Will Aid

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Are you put off by some of the daunting legal terms involved in the Will making process? We have put together some of the most common terms used and a simple explanation of what they mean:

Someone who is appointed by law to settle your affairs if you die without a Will.

Anyone who receives from a Will.

A gift left in a Will - see Legacy below

The Government. Where your money and property go if you have not made a Will and have no next of kin.

The total value of everything you own at your death, less any outstanding commitments

The people you choose to ensure the instructions in your Will are carried out. They can be a solicitor, a friend or a family member.

A 40% tax payable on estates worth over £325,000. Money left to your spouse or a charity is not taxed. If your spouse pre-deceased you and did not use up their full inheritance allowance, this will be added to your own at the rate prevailing at your death.

Legacy 10 came into force on 6th April 2012. For people who die after this date and leave 10% of their estate to charity there is a corresponding reduction in the overall rate of Inheritance tax payable on the rest of the estate from 40% to 36%. It is also possible to achieve this saving by way of a deed of variation after someone has died too by inserting the legacy to charity into their Will after death.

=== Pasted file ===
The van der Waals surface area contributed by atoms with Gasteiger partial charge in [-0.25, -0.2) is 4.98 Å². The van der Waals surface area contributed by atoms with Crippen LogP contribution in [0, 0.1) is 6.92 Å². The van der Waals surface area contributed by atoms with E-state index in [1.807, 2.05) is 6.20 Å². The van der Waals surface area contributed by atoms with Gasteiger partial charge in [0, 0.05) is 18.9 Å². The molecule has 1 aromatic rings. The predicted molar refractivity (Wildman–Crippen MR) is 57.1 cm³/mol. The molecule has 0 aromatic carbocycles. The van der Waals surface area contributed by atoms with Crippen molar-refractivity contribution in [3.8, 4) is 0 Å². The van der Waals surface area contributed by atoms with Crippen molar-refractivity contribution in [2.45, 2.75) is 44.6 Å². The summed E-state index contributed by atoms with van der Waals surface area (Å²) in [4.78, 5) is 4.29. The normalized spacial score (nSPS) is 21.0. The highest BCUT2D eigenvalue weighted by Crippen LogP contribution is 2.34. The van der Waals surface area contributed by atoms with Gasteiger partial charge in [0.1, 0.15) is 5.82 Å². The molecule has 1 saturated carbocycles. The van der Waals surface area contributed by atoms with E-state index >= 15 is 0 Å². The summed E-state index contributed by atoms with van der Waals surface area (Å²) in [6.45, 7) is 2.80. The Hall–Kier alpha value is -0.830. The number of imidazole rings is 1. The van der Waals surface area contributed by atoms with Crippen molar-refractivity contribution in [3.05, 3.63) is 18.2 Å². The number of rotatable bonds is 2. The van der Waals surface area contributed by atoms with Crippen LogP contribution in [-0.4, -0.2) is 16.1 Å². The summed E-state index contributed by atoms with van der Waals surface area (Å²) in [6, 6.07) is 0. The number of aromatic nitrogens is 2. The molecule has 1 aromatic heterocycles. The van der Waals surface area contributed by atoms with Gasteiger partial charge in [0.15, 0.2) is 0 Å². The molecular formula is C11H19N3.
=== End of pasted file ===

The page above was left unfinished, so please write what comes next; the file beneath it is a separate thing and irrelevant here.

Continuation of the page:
The name for the situation which arises when someone dies without making a Will.

A gift left in a Will. (Otherwise called a bequest) It can be...

  • Specific: a gift of a definite object or property.
  • Pecuniary: a gift of a specific sum of money.
  • Residuary: a gift of all, or a percentage of, your estate left after all other legacies and expenses have been paid
  • Revisionary: a gift to someone for their lifetime which after their death goes to someone else

The legal process to establish whether your Will is valid and the legacies can be distributed as specified.

You, the person making the Will.

An arrangement you can make in your Will to administer part of your assets after your death. 

Will Aid worked for me

"I realise that if I’d made my Will myself it wouldn’t have been good enough and I’m glad we did it professionally. The solicitor helped us think through the implications and preparations for our child’s best interests. There are so many things to consider, so having the professional advice was very useful indeed."

- Rebekah Webb